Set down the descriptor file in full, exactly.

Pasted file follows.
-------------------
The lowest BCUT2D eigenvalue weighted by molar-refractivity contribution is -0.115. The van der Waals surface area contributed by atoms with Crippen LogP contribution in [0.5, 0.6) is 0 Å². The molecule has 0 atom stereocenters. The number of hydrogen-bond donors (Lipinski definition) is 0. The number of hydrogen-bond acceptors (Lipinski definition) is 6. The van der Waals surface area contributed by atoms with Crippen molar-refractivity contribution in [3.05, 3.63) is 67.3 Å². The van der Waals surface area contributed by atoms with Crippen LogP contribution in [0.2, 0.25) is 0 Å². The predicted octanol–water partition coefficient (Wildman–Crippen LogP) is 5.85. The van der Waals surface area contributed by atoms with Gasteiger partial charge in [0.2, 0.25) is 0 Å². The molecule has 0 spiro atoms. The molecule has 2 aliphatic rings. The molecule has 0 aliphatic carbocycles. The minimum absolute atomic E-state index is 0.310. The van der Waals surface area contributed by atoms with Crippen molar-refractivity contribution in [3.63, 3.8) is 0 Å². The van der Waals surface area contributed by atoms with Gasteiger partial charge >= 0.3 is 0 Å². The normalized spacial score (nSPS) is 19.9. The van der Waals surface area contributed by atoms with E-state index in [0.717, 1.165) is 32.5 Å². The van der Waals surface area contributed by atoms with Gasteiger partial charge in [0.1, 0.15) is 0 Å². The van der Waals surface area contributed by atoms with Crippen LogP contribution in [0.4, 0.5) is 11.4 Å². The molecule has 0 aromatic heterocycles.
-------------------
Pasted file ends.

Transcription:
The lowest BCUT2D eigenvalue weighted by molar-refractivity contribution is -0.115. The van der Waals surface area contributed by atoms with Crippen LogP contribution in [0.5, 0.6) is 0 Å². The molecule has 0 atom stereocenters. The number of hydrogen-bond donors (Lipinski definition) is 0. The number of hydrogen-bond acceptors (Lipinski definition) is 6. The van der Waals surface area contributed by atoms with Crippen molar-refractivity contribution in [3.05, 3.63) is 67.3 Å². The van der Waals surface area contributed by atoms with Crippen LogP contribution in [0.2, 0.25) is 0 Å². The predicted octanol–water partition coefficient (Wildman–Crippen LogP) is 5.85. The van der Waals surface area contributed by atoms with Gasteiger partial charge in [0.2, 0.25) is 0 Å². The molecule has 0 spiro atoms. The molecule has 2 aliphatic rings. The molecule has 0 aliphatic carbocycles. The minimum absolute atomic E-state index is 0.310. The van der Waals surface area contributed by atoms with Crippen molar-refractivity contribution in [3.63, 3.8) is 0 Å². The van der Waals surface area contributed by atoms with Gasteiger partial charge >= 0.3 is 0 Å². The normalized spacial score (nSPS) is 19.9. The van der Waals surface area contributed by atoms with E-state index in [0.717, 1.165) is 32.5 Å². The van der Waals surface area contributed by atoms with Gasteiger partial charge in [0.1, 0.15) is 0 Å². The van der Waals surface area contributed by atoms with Crippen LogP contribution in [0.4, 0.5) is 11.4 Å². The molecule has 0 aromatic heterocycles.